Two students who earned graduate degrees from the College of Agriculture and Life Sciences who had a chance to visit the University of Zagreb in Croatia have come up with study abroad program ideas that will introduce students studying at North Carolina State University to Croatian culture and agriculture.
One of these students is Suzanne O’Connell, who is a doctoral student in soil science and horticulture and the other is Aaron Fox, who is studying crop science and entomology. They visited Croatia in June 2012 and spent a month in the country. They paid visits to research stations, the University of Zagreb and farms in different parts of Croatia. They sought to explore the study and research exchange program opportunities available to undergraduate and graduate students. They presented what they found out from their research at a college seminar in early October.
The relationship that the College of Agriculture and Life Sciences has had with the Faculty of Agriculture at University of Zagreb since 2010 is similar to that of a college and a university in the United States. Last summer, two students studying agriculture in Croatia visited North Carolina to participate in internships at the Center for Environmental Farming Systems in Goldsboro.
Fox and O’Connell are about to complete their doctoral degrees. They both plan to graduate in the spring. Fox is planning to find a teaching and research position at a university. O’Connell on the other hand is looking for a career that combines science and policy work. They are both interested in sustainable agriculture.
As the seminar was going on, the students spoke about their positive experience in Croatia and general information about the country. They described the city of Zagreb and its university as engaging and full of activity. They stated that they received assistance from University staff, students and faculty members as they participated in agricultural teaching and research programs. They also stated that other people in the country assisted them.
Even though Fox and O’Connell spent a lot of time at Zagreb University’s Faculty of Agriculture, they also visited research stations all over Croatia and several representative Croatian farms. The University of Zagreb has research stations in Croatia just like the Agricultural Research Service stations found in North Carolina. They represent different growing regions namely mountainous, continental and Mediterranean.
Fox and O’Connell said that there is a deep connection to food and farming in Croatia. Farms in this country are usually small since they are 4.6 to 6 acres on average. Ten to thirty percent of the Croatian population depends on agriculture as a source of income. More generous estimates include the many farms owned by small families, which make up two thirds of Croatia’s farms. The major crops farmed in this country are sugar beets, potatoes, apples, grapes, wheat and corn. Croatians also farm poultry and eggs.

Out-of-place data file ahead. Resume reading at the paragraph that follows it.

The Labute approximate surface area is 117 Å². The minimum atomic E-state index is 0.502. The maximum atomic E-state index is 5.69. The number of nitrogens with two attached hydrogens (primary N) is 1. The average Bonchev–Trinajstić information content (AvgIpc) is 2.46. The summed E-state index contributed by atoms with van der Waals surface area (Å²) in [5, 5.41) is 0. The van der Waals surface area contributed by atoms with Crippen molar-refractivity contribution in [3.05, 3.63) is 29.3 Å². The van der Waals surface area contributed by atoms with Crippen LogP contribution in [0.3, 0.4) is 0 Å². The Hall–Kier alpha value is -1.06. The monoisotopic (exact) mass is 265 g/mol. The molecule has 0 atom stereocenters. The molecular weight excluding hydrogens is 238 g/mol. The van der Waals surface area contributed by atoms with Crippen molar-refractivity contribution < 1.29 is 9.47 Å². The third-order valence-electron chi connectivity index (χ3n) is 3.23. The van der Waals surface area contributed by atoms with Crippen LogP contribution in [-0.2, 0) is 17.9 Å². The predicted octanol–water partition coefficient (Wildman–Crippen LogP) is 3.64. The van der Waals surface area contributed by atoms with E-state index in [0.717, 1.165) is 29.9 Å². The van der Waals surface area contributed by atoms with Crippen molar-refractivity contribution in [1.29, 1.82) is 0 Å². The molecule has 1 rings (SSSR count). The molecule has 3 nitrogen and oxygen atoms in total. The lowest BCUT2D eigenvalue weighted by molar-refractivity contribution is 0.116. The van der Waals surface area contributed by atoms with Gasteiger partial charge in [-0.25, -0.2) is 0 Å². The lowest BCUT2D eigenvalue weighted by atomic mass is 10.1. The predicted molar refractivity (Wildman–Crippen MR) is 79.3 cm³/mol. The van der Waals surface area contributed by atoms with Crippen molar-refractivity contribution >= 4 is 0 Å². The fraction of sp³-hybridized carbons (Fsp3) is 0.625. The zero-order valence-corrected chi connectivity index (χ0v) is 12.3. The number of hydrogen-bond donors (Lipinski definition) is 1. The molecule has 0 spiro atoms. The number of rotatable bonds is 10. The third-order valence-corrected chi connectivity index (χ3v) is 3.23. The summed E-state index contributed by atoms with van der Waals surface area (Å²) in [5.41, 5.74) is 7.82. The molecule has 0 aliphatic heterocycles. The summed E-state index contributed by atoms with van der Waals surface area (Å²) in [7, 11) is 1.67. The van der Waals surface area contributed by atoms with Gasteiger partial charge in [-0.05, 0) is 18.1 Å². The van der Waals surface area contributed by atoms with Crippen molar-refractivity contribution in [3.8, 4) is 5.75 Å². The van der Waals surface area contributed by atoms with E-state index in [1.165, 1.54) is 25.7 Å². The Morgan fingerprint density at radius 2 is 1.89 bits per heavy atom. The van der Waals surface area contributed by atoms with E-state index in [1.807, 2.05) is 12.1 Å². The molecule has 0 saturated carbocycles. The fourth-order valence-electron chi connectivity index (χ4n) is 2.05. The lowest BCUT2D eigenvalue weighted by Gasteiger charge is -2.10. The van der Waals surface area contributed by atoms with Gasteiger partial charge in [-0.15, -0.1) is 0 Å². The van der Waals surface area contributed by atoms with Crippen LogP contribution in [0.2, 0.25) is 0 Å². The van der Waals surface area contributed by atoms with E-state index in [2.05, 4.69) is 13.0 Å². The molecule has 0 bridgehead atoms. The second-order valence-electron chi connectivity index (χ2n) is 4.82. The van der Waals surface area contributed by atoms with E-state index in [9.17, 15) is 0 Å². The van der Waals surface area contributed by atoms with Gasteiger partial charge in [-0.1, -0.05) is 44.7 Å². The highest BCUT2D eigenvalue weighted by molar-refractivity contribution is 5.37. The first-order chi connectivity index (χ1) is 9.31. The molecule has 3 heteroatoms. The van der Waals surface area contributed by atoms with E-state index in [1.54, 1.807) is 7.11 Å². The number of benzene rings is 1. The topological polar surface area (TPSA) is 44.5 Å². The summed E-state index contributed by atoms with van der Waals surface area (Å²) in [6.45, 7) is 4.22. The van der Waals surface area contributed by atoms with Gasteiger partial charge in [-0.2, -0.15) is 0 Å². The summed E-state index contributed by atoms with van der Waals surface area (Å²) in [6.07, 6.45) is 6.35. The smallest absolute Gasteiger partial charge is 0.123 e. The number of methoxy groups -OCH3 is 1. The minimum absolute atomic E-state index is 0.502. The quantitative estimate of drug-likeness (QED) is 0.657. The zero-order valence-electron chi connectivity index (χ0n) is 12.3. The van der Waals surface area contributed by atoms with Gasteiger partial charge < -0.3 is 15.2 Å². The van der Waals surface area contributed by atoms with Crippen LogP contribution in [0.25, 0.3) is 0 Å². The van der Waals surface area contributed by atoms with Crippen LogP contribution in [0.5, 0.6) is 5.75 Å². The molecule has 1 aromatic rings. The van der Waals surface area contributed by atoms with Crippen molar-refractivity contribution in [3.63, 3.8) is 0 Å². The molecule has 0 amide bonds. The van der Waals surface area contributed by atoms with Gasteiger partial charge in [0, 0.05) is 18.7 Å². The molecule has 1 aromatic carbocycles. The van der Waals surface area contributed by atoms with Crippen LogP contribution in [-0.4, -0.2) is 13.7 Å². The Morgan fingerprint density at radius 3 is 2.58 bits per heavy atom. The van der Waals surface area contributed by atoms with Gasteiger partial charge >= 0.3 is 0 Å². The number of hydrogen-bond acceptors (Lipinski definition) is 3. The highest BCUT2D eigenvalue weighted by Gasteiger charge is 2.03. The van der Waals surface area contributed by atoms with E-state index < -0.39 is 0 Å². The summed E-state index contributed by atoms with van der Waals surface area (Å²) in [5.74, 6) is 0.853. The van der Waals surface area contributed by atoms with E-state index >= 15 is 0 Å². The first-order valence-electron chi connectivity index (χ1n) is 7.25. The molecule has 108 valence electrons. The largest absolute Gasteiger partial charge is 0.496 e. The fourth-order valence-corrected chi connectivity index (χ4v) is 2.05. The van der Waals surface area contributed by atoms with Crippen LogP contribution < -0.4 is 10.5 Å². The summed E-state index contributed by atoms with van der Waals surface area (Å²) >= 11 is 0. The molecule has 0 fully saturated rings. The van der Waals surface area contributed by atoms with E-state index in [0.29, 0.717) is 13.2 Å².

Even though there are scars that remind visitors of the country’s troubled past such as land mines from its war for independence in the 90’s, there has been a lot of progress. Croatia will join the European Union in July 2013 to become the twenty eighth county in the EU. Most Croatians are pleased with this.
In their proposal about studying abroad, Fox and O’Connell said that students can spend a semester, especially the spring semester at the University of Zagreb because academic calendars are comparable. English is used to teach most courses in order to attract international students. They also said that it was possible for students to participate in faculty and research exchanges.
A proposed 3 week intensive summer undergraduate crop/horticulture study program will begin at the University of Zagreb. Students participating in the program will spend the first week visiting research stations, cultural sites, farmer’s markets and nearby farms. After this, they would spend 3 days visiting agrotourism attractions and agronomic research sites in Eastern Croatia near Osijek. They will also spend time here learning about Croatia’s war for independence.
In the next three days, students will visit the coastal region that lies close to the Adriatic Islands and Split to study Mediterranean crops like vegetables, fruits and vines. The wine production industry in Croatia has a long history even though the phylloxera blight of the mid nineteenth century destroyed the country’s vineyards. Students participating in this regional tour will look at the historical epidemic responsible for destroying most vineyards in Europe and how Croatia is rebuilding its wine industry.
The group will also visit the Istrian Peninsula, which borders northern Italy and spend three days there. This peninsula is referred to as the Tuscany of Croatia. The focus of the visits made to this region would be ornamental production, olive oil, wine and marketing efforts. This tour would also include visits to the Kopački Rit and Plitvice Lakes National Parks and visits to get between regions.
Some faculty members and students of the Strossmayer University of Osijek, which is a partner institution of Zagreb University who were visiting North Carolina, also attended the student’s seminar. The group was on a 1-week exchange tour to North Carolina to learn more about the state, visit Piedmont’ farms and visit Washington D.C.